From Farm to Football: SDSU Head Coach John Stiegelmeier Retires after National Championship |

From Farm to Football: SDSU Head Coach John Stiegelmeier Retires after National Championship

By Ruth Wiechmann | for Tri-State Livestock News
Coach Stig says his early days on the farm helped instill a work ethic that he, in turn, encouraged in his players.

South Dakota State University’s ‘winningest’ coach has announced his retirement just weeks after leading his team to a National Championship victory over North Dakota State in Frisco, Texas. John Stiegelmeier, fondly known by the Jackrabbits as ‘Coach Stig,’ is a native of Selby, South Dakota. He graduated from SDSU and has coached there for thirty-five years, including serving as head football coach since 1997, and retires with a record of 199-112.

After compiling the most wins ever achieved in one season, the Jackrabbits met the nine-time FCS champion Bison head on, and for the first time, the Bison fell in Frisco.

“Competing against NDSU for the championship was doubly special,” Stiegelmeier said. “First, because we were playing for the national championship, and also because for the second time this year we were up against the team that makes up the best rivalry in FCS football. There was so much energy with the stakes raised and bragging rights on the line. It was also fun because we know them so well in terms of coaching against them. It was really special for both teams.”

Stiegelmeier felt that a highlight of the championship game for the team was getting to play in front of a very honoring Jackrabbit crowd; fans made the effort to show up in Texas and made themselves heard in the stands. On a personal level, seeing his players’ accomplishment was the best part.

“To step back and see those guys on the stage before I got up there, see their joy and accomplishment, that was the best part for me,” he said. “I did tell them during our community celebration in Brookings, be champions in everything. This is not the ultimate championship: be a champion citizen, husband, father, neighbor. You know what it feels like, you know the hard work it took.”

The Jackrabbits 14-1 2022 season included two wins in North Dakota during the regular season.

“The back to back wins against NDSU and UND were highlights of our season,” Stiegelmeier said. “In both games we fell behind early but were able to come back. It had nothing to do with my half time speech, it had everything to do with a bunch of young men believing in themselves and going out and being themselves. It was a team of individuals saying, ‘I can do this,’ and going out there and getting it done.”

A script flipping victory over Montana State in the semifinals was the final step to get the team to the championship game.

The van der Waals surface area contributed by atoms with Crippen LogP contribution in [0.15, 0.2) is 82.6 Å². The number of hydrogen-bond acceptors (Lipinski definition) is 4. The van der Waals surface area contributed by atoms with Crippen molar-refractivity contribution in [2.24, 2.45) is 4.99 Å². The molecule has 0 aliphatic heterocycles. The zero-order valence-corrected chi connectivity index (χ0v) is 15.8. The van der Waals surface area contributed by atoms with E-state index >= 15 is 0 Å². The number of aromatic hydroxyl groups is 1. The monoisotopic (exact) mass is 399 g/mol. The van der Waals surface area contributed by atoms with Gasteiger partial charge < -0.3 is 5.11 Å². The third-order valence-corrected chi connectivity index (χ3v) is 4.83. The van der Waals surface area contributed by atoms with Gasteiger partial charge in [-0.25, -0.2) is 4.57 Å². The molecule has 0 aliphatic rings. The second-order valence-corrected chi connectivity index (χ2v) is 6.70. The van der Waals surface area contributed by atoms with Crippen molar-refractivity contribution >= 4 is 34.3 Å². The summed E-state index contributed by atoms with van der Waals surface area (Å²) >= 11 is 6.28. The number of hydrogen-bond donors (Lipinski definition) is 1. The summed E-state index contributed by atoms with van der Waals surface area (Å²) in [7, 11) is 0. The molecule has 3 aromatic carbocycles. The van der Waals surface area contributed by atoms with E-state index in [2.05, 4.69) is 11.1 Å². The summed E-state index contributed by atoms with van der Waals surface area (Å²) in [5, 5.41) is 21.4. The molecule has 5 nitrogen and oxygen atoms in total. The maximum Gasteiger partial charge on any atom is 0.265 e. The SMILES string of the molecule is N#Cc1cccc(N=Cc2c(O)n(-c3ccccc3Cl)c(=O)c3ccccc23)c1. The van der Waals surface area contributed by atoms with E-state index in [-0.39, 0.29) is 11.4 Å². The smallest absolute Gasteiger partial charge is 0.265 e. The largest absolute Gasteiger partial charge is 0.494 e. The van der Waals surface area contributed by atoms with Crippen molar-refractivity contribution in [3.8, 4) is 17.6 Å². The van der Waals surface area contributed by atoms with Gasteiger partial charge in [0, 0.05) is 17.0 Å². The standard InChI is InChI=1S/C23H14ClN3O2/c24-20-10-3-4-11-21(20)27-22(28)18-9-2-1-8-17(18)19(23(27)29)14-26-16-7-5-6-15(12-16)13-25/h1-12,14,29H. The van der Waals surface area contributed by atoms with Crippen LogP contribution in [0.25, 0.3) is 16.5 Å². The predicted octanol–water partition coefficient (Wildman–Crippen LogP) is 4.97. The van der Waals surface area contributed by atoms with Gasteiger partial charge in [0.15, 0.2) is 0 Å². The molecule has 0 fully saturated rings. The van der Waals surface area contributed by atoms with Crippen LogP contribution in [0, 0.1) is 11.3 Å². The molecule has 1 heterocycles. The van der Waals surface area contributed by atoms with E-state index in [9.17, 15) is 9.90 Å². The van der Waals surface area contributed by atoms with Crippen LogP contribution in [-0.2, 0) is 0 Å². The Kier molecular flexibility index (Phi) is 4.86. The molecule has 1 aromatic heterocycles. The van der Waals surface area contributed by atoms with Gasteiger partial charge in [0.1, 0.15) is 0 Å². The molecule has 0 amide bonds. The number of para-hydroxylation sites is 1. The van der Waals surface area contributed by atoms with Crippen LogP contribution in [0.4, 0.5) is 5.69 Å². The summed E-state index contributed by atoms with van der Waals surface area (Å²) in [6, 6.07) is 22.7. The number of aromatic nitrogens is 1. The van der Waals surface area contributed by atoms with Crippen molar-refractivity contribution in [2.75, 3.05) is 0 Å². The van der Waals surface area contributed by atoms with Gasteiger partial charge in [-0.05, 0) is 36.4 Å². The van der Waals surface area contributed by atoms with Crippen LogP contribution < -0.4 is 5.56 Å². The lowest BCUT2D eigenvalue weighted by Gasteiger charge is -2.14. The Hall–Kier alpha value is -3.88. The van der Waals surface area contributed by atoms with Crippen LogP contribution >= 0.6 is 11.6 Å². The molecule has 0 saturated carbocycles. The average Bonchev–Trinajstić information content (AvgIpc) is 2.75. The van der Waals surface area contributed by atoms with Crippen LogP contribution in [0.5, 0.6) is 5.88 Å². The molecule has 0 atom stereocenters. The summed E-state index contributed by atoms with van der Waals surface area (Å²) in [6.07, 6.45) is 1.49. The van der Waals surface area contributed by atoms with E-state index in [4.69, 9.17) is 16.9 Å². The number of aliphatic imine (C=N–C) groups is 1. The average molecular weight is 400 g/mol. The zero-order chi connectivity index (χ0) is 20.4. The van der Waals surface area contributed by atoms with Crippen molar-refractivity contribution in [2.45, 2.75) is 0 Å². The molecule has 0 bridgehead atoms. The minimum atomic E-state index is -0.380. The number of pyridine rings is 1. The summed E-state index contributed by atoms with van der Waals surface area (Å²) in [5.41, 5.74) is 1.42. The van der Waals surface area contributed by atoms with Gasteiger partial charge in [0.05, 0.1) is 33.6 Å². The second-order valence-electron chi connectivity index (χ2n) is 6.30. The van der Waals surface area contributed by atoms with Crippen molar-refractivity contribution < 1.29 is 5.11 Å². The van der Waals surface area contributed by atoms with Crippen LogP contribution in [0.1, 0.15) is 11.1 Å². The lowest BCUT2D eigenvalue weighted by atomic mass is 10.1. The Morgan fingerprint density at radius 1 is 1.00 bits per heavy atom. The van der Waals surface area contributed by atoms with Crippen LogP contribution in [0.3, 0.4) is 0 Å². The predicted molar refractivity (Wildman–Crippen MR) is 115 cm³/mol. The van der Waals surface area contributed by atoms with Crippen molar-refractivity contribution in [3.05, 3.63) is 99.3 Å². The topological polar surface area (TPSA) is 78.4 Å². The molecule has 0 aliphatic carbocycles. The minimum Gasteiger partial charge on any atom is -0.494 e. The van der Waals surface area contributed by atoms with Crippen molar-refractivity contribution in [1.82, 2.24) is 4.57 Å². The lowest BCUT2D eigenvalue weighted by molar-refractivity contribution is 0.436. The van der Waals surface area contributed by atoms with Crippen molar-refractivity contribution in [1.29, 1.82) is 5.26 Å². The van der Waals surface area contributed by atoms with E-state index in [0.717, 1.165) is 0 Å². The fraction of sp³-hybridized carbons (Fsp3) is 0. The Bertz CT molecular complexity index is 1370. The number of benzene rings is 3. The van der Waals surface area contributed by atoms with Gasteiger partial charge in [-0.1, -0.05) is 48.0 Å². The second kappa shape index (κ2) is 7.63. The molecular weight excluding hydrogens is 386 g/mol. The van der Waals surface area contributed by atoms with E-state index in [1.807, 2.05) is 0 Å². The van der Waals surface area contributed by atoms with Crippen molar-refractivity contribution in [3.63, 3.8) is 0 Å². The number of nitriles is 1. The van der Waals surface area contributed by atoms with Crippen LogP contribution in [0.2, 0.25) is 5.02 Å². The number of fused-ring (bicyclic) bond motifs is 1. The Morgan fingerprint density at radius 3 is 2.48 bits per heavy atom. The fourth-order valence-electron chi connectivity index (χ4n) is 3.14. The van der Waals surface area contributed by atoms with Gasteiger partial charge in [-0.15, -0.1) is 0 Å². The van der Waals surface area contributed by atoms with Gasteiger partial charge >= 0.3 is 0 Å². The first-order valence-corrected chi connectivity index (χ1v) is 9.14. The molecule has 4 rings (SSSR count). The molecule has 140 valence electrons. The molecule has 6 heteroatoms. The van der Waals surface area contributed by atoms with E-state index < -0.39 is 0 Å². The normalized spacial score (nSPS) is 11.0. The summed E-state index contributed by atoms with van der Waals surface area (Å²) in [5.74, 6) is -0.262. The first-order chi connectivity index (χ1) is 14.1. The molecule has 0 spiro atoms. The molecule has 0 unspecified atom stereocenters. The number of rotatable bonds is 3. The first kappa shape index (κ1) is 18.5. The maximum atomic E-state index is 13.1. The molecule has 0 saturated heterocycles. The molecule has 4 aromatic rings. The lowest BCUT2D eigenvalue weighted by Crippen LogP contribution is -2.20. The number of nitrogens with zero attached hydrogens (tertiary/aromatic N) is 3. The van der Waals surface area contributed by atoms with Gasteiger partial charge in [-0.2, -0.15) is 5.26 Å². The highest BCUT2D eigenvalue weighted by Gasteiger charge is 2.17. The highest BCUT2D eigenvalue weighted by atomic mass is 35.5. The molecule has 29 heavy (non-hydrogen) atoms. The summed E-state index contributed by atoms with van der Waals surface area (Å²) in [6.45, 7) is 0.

“They led the nation in rushing yards, and we had a dominating performance against really good team on really cold day!” Stiegelmeier said.

NDSU has won the FCS championship nine times in the past eleven years. They have never lost a championship match and have a history of being a dominant force in college football, including in Division II days. The championship game was the first time SDSU has beaten NDSU twice in the same season.

Coach Stig celebrates the recent National Championship. Stiegelmeier family | Courtesy photos

“With all respect to NDSU, we played a dominating game,” Stiegelmeier said. We can’t claim we are NDSU, they have won nine championships. But this year we were 1-0 in Frisco; that day we became national champions. They were great sportsmen; all their players and coaches were very honoring to our team. Their good sportsmanship is a credit to their program. It’s part of the respect we have for each other. It has been fun to be part of this rivalry.”

Stieglemeier has fostered a ‘family’ culture in the SDSU football program. This has brought a number of former players back to work at SDSU as assistant coaches. Four former players were part of the 2022 coaching and staff. One of these men, Jimmy Rogers, has been promoted to take Stiegelmeier’s place as head coach. Rogers has been the Defensive Coordinator since 2019. He played for SDSU in the 2006-2009 seasons, and was part of the first Division I team to make the playoffs in 2009.

Stiegelmeier says, jokingly, that he was raised in a John Deere 5020 tractor.

“I grew up in the same area where my parents were born and raised,” he said. “Both sets of my grandparents lived within walking distance from us in Selby. When it came to farming we worked. I don’t think I ever saw a row crop as youngster; dad grew wheat, rye, oats and other small grains. I was taught that hard work leads to success. My grandfather, my dad, my uncle and my aunt all farmed. I don’t think it was ever thought that one of my parents’ three sons would not be a farmer. It was not that we were small thinkers, farming was what you did. It was a calling.”

The grind of putting on dirty clothes from the day before, working sunup to sundown with a midday delivery of lunch to the field was simply a way of life. Stiegelmeier says that it was the best upbringing.

But for him, the calling was different.

“My plan was to be a high school math teacher and athletic coach,” Stiegelmeier said.  “I had the opportunity to become a student coach for the football team at SDSU, and that experience piqued my interest in coaching college football.”

Small things can make a big difference. Stiegelmeier keeps a card on his desk that bears the question, “What if I had missed the class where I was invited to be a student coach?”

“If I had missed that one class I wouldn’t be in this office,” he said. “God made me to be a coach. When you figure that out in life, that’s the direction, that’s the calling. You know where you’re supposed to be.”

While farming was not his calling, it provided the setting to develop a strong work ethic, patience, character, and a long term vision for growth in other areas of life, including his coaching career.

“Dad would get us up early on Sunday mornings to go feed the cattle,” he said. “If it had snowed, we’d always shovel off the steps of our church on our way home. Dad believed that we needed to do this as members of the church and society. That was our service.”

John’s father, Milton, taught his boys by example to work hard, and the importance of doing things right. When he was a teenager, John complained about the flax strips Milton planted in the summer fallow fields.

“I told him I thought it was stupid,” he recalled. “Dad told me, ‘We don’t do it for us, we do it to take care the land for future generations.’”

Milton and the boys planted rows and rows of trees for a shelterbelt at the farm.